Human Shape of the Holy Land
Chapter 3 - Man and Landscape in Art
While the Anatomy science is committed to precision in describing the human body, the arts enjoy great freedom in this field. The works of arts which combines human beings with landscapes unites between the two. The landscape becomes a reflection of the man and vice versa.
Classic Architecture emphasized the 'human façade' of big buildings. It was done using decoration of sculptures and ornaments. This combination created Anthropomorphism of the urban landscape.
A building façade in a French town
Many of the painting masters anthropomorphized the background landscape of their human subjects. For example, the imaginary landscape behind the Mona-Lisa is considered by a reflection of the lady's inner self.
Leonardo De Vinci – Mona-Lisa – 16th century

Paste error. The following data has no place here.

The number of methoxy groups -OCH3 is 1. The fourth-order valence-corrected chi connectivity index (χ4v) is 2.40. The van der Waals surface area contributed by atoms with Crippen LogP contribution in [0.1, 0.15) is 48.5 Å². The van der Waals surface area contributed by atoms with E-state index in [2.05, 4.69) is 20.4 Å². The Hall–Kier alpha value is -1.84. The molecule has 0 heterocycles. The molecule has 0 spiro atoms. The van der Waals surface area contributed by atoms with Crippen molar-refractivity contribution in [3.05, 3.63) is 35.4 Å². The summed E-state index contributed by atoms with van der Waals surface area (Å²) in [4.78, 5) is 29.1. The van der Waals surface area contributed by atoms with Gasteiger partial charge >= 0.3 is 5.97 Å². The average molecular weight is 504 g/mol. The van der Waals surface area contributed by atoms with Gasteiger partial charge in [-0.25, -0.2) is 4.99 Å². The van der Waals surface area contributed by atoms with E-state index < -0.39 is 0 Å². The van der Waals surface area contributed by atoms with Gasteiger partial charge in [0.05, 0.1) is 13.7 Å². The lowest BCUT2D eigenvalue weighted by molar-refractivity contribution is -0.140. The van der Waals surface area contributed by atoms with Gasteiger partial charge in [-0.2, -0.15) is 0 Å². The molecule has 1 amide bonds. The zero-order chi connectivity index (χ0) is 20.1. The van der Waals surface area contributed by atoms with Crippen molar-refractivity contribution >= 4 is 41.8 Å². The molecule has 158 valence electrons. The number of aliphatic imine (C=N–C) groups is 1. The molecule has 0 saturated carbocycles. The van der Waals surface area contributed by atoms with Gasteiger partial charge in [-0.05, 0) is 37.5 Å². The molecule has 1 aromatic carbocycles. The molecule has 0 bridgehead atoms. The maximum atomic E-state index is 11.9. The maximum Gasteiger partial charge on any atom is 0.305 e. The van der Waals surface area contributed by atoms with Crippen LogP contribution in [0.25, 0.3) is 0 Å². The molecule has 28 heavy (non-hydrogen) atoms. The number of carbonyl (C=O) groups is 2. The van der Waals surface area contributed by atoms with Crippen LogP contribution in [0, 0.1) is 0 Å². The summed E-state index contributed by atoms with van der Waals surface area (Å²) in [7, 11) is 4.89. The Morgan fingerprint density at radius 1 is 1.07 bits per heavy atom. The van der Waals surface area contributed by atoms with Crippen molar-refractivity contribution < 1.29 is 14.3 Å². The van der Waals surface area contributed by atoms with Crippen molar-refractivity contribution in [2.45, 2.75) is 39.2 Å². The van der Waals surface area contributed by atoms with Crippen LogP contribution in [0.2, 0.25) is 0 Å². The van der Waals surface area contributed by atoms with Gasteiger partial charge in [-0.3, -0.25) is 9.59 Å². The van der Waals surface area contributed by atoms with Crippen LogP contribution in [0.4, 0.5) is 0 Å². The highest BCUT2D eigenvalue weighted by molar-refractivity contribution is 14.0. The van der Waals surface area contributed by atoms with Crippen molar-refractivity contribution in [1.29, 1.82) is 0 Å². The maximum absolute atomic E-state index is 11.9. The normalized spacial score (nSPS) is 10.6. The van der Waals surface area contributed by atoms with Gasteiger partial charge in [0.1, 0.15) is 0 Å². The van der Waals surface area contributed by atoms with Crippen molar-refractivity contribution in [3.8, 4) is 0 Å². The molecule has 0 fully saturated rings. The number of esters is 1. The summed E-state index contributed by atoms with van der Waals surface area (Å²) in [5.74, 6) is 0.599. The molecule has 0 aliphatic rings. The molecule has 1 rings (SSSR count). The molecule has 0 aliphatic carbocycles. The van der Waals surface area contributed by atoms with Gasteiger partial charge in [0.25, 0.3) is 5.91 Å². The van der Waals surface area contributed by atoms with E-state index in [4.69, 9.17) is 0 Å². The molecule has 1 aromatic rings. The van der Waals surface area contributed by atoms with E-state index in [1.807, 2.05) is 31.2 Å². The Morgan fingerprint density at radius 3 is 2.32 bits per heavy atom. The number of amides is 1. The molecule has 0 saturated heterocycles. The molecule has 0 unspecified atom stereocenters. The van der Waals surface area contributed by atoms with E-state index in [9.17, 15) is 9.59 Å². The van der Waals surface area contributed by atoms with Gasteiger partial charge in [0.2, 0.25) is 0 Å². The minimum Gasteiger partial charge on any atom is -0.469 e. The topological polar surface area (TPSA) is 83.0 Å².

The impressionist painters emphasized the general impressions of the character and the landscape on account of the accurate description. In this style it is much easier to unite between the subject and the background and describe in prominence the human essence, both physical and spiritual.
Monet – The Promenade – At the turn of the 19th century
The painter Salvador Dali described with his paintbrush surrealistic visions where the human body decomposes in desert landscape and created an authentic integration between Anatomy and Geography.
Dali – A premonition against a civil war - 1936
Modern New Constructivism artists decomposed the views they painted into elementary visual components. It makes it possible to describe the living and the inanimate by the same molecular tools.
Werner Horvath – Michael Jackson - 1993
Post Modern Architecture abandoned the pure geometric functional structures. Architects like Frank Gehry returned to the integration of the human in buildings by creating a structural disorder which is compatible with the human body sensation.
Frank Gehry -